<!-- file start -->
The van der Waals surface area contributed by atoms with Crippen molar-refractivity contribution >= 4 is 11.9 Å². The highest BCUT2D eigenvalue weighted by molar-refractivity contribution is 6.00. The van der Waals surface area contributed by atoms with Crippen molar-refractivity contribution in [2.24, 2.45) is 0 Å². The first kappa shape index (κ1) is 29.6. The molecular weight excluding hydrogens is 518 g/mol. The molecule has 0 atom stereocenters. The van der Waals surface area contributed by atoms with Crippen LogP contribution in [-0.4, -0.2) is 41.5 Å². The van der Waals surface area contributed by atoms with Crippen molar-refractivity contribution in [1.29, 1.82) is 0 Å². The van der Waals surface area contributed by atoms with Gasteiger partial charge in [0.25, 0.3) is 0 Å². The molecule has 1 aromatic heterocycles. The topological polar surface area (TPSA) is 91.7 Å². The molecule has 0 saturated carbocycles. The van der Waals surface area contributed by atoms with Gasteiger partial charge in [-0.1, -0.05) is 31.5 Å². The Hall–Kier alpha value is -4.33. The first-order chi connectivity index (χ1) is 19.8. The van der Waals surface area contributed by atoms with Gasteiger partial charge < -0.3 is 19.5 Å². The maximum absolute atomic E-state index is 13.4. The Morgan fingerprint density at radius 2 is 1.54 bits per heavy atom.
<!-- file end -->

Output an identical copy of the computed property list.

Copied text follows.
The van der Waals surface area contributed by atoms with Crippen molar-refractivity contribution >= 4 is 11.9 Å². The highest BCUT2D eigenvalue weighted by molar-refractivity contribution is 6.00. The van der Waals surface area contributed by atoms with Crippen molar-refractivity contribution in [2.24, 2.45) is 0 Å². The first kappa shape index (κ1) is 29.6. The molecular weight excluding hydrogens is 518 g/mol. The molecule has 0 atom stereocenters. The van der Waals surface area contributed by atoms with Crippen LogP contribution in [-0.4, -0.2) is 41.5 Å². The van der Waals surface area contributed by atoms with Crippen molar-refractivity contribution in [1.29, 1.82) is 0 Å². The van der Waals surface area contributed by atoms with Gasteiger partial charge in [0.25, 0.3) is 0 Å². The molecule has 1 aromatic heterocycles. The topological polar surface area (TPSA) is 91.7 Å². The molecule has 0 saturated carbocycles. The van der Waals surface area contributed by atoms with Gasteiger partial charge in [-0.1, -0.05) is 31.5 Å². The Hall–Kier alpha value is -4.33. The first-order chi connectivity index (χ1) is 19.8. The van der Waals surface area contributed by atoms with Gasteiger partial charge < -0.3 is 19.5 Å². The maximum absolute atomic E-state index is 13.4. The Morgan fingerprint density at radius 2 is 1.54 bits per heavy atom.